Around Moretrench: When You Need It Now

By August 17, 2015 News No Comments

Few things demand immediate attention more than an erosion or piping condition at a dam or levee.  No matter how small initially, the condition has the potential to be catastrophic and impact a wide downstream area.  Addressing the problem quickly and effectively is critical.  When a turbid water discharge developed from the downstream rockfill embankment  at the toe of the NYC DEP Cannonsville Reservoir Dam, in the Catskill Mountains, Moretrench  was ready and able to respond.

Cannonsville dam and site set-up.  Drilling for relief well installation followed the curve of the road.

Cannonsville dam and site set-up. Drilling for relief well installation followed the curve of the road.

The source of the problem was quickly identified as resulting from the interception of artesian water in the underlying glacial till during drilling of exploratory boreholes for construction of a new hydroelectric plant. Work was halted, 24-hour monitoring was initiated, and as a risk reduction measure NYCDEP began to draw down the reservoir’s total storage at a rate of a billion gallons a day.  They then turned to qualified contractors within the geotechnical community for a solution to control the ground loss and piping.  Moretrench was given a verbal commitment for the work based on its familiarity with this type of problem, and its ability to not only develop and implement  a pressure relief system to lower the hydrostatic head within the glacial till, but also to permanently seal off the artesian aquifer.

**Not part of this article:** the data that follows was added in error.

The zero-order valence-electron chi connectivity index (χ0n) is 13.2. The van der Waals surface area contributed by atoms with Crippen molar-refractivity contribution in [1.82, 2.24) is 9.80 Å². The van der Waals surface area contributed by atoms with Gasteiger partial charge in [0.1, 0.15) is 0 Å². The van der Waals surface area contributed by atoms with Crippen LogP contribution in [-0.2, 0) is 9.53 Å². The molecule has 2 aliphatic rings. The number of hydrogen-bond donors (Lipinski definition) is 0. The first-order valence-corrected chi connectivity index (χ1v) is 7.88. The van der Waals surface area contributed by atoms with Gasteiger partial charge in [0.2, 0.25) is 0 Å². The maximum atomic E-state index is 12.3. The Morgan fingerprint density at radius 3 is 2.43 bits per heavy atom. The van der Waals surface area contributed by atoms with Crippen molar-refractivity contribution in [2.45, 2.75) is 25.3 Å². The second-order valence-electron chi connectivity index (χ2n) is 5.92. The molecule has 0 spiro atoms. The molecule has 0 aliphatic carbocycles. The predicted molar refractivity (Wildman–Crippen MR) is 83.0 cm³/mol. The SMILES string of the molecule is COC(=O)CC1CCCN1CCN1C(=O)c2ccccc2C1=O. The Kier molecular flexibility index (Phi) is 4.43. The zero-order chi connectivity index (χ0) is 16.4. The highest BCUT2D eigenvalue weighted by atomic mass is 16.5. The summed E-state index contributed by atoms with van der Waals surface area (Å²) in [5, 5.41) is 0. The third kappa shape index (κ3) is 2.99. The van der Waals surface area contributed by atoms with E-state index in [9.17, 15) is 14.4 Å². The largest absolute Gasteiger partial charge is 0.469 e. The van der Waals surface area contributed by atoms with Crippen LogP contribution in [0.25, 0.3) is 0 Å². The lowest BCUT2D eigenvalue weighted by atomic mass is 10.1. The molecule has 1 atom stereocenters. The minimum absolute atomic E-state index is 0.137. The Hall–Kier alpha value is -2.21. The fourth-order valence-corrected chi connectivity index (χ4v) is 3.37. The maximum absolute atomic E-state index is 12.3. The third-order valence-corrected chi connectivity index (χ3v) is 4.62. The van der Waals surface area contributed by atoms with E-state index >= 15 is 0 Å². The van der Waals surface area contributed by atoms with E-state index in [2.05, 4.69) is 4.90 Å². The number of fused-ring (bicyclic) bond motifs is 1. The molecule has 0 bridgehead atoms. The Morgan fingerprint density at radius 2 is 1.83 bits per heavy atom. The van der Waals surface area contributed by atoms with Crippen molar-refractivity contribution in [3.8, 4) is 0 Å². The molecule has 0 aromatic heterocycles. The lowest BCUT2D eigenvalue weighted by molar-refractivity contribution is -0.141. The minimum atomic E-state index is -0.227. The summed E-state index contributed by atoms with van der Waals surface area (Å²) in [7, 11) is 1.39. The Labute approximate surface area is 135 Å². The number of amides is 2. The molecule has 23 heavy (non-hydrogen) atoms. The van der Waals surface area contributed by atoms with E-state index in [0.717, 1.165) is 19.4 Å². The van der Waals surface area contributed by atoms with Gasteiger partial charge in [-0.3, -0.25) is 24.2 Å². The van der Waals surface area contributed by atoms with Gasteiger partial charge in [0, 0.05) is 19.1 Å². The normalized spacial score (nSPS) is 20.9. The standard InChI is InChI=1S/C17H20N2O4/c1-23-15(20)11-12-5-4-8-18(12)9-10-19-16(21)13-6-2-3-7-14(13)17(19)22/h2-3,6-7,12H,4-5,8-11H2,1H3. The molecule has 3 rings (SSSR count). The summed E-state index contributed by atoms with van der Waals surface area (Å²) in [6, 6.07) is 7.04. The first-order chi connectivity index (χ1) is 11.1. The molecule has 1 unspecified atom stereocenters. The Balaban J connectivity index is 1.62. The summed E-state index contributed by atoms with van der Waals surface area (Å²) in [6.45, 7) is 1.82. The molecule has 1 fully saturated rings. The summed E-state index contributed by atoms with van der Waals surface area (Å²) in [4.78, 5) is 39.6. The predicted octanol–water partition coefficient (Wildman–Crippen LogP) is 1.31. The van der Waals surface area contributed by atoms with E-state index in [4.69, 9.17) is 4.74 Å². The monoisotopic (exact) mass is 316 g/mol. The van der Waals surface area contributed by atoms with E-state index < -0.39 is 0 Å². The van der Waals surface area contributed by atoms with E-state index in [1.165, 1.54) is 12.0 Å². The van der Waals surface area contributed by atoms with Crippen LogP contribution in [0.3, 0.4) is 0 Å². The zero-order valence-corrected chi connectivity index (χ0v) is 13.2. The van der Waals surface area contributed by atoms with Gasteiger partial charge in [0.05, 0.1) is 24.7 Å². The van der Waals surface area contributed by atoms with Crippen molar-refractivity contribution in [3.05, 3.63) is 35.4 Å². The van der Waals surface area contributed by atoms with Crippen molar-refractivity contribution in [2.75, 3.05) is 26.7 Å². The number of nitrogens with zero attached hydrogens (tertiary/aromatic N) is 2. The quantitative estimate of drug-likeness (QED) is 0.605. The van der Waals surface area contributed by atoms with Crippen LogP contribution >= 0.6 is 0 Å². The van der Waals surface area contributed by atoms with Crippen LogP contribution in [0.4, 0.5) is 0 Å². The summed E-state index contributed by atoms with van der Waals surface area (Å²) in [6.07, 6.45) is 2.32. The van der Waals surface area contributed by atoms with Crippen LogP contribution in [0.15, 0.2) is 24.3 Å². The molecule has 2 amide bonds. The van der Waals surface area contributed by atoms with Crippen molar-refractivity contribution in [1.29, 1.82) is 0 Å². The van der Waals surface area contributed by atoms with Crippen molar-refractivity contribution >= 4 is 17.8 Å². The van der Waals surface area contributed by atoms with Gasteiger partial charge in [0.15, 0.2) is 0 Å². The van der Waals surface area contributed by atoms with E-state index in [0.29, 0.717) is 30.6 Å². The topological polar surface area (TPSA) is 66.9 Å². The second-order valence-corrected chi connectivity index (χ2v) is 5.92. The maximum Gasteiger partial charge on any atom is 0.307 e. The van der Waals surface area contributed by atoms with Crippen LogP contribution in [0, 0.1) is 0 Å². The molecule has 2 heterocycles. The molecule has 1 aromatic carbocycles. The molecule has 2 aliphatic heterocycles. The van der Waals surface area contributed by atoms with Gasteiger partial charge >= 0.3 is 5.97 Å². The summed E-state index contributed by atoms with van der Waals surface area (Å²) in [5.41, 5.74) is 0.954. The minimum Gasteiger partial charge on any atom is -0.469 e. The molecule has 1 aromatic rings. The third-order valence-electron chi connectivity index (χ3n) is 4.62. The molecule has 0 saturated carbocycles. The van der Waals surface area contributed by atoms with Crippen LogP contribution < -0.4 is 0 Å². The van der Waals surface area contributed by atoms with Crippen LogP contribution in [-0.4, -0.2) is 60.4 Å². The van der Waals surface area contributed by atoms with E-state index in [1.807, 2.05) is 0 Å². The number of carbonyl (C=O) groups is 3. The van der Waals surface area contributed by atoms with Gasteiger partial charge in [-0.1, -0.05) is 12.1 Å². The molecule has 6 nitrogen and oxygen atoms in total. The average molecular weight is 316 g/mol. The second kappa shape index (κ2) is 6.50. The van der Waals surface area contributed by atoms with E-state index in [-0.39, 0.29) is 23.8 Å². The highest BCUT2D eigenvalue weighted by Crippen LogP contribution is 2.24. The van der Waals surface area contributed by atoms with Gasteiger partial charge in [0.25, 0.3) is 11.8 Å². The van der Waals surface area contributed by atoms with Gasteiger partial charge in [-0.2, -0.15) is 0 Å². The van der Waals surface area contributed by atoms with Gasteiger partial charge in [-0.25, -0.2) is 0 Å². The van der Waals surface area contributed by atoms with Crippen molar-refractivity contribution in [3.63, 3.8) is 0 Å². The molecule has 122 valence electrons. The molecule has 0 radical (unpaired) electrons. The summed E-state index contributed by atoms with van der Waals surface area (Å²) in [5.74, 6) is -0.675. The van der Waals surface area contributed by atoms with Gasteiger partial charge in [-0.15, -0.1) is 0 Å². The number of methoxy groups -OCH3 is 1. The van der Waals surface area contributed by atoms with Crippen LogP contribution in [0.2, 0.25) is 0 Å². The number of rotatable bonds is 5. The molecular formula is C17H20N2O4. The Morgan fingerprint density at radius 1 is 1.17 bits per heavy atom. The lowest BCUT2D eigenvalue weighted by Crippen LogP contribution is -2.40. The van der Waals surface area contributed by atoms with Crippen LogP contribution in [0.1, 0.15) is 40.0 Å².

Moretrench immediately began coordinating its work force and gathering materials, and worked with the owners’ geotechnical consultant to develop  the pressure relief system.  With the preparation well in hand, Moretrench was then able to mobilize to the site and begin installation of the first of a series of pressure relief wells within three days of the notice to proceed.

Compaction grouting underway to seal off the exploratory boreholes.

Compaction grouting underway to seal off the exploratory boreholes.

The 75-ft deep wells were installed using sonic drilling, which allowed a cased hole to be created with little or no water– a critical consideration under the circumstances– and screened in the glacial till. Each well was activated as it was completed.  One week after mobilization, the artesian pressure was under control.  The following day, the NYCDEP was able to discontinue the reservoir drawdown.

Moretrench just completed grouting of the borehole locations to seal off the aquifer.